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Figure 4
Structure stabilization in the limiting case T → 0 K, with classical versus quantum mechanical treatment. The same symbols are used as in Fig. 2[link]: a is the rotational angle of the BX3 octahedron, V0(a) and V0′(a) are maps of the PES before and after structural relaxation, and red corresponds to ionic wave functions φ(a) and φ′(a). Structural optimizations of V0(a) → V0′(a) using e.g. ab initio calculations (green arrows, `relaxation') lead to a reduction in the minimum of the potential energy ΔV (classical treatment). Generally, the symmetry of the structure is reduced by relaxation. (a) Quantum mechanical treatment: in the limiting case T → 0 K, an additional part of the total energy is due to the kinetic energy – the zero-point energy EZP. This scenario could include the transition from Immm to P21/n in cryolite at the critical temperature TC = 885 K (Anthony et al., 2005BB8), but also could include the cubic to Pmmm transition in PbTiO3-perovskite (Cole & Espenschied, 1937BB23) between 600 and 800 K (Zhu et al., 2011BB95), and some of the transitions in CaTiO3. Only if EZP before relaxation is comparable to EZP′ after relaxation, is it sufficient to compare the minima of V0(a) and V0′(a) to determine the stability. (b) If, on the other hand, the reduction of the energy ΔV is rather small during the optimization and/or the resulting potential is narrow, the situation arises that ΔV < 0 but [V_{0,\min}+E_{\rm ZP}\lt V^{\prime}_{0,\min}+E^{\prime}_{\rm ZP}] (quantum mechanical treatment), and therefore the high symmetry phase is stabilized even at low temperatures. This kind of stabilization is possible for CeAlO3, TlCuF3, SrFeO3, CsAuCl3, CeGaO3 CeAlO3, TlCuF3, SrFeO3, CsAuCl3 or CeGaO3 at low temperatures, as they remain in the P4/mmm phase.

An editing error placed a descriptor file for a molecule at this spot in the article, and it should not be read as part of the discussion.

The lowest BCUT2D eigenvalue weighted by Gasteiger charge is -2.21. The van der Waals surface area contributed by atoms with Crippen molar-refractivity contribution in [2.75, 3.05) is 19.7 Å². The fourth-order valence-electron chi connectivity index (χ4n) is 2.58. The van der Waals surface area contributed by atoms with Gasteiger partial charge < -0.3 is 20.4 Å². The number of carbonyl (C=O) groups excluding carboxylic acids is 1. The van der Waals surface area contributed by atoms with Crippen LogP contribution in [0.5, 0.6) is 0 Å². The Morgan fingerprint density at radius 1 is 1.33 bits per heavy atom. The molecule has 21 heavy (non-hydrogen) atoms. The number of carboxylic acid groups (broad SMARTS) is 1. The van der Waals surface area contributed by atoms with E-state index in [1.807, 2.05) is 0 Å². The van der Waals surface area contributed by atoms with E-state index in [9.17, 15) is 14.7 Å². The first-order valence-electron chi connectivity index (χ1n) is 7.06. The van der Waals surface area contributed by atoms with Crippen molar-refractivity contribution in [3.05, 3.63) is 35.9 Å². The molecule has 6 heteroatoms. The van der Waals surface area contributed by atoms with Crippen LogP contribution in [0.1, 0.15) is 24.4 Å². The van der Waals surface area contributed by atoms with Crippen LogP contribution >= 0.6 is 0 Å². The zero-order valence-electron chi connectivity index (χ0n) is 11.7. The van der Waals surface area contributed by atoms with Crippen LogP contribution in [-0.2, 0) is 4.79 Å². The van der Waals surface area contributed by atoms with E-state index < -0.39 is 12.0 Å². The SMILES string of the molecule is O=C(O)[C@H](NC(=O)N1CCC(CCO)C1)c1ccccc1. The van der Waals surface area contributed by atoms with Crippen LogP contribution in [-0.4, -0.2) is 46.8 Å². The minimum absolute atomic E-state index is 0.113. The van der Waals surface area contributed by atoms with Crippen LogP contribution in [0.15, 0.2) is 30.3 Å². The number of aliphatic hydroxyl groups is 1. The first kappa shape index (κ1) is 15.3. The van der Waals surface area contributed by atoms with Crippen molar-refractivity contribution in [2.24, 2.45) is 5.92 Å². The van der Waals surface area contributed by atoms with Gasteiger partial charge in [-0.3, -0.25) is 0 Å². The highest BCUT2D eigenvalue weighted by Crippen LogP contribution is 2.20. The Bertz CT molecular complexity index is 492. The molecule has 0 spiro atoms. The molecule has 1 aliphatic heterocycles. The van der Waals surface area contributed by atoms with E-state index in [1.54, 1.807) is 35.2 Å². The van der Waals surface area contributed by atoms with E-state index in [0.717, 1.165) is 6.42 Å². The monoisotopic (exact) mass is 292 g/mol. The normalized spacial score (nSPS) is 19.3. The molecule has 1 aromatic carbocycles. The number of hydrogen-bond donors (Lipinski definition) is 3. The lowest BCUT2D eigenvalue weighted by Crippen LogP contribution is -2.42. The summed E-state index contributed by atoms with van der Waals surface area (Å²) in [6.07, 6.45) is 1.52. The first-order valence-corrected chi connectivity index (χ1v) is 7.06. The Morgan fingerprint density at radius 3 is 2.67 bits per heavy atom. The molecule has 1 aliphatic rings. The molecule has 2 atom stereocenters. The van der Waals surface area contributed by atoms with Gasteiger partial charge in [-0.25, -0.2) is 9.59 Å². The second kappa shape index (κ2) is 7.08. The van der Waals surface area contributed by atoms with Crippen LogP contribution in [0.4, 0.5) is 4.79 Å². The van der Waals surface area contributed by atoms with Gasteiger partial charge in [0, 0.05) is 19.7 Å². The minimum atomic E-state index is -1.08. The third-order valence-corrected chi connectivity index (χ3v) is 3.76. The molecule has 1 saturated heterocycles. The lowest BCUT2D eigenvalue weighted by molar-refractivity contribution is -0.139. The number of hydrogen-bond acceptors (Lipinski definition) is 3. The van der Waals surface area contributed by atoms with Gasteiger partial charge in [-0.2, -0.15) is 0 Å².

Volume 10| Part 3| May 2023| Pages 309-320
ISSN: 2052-2525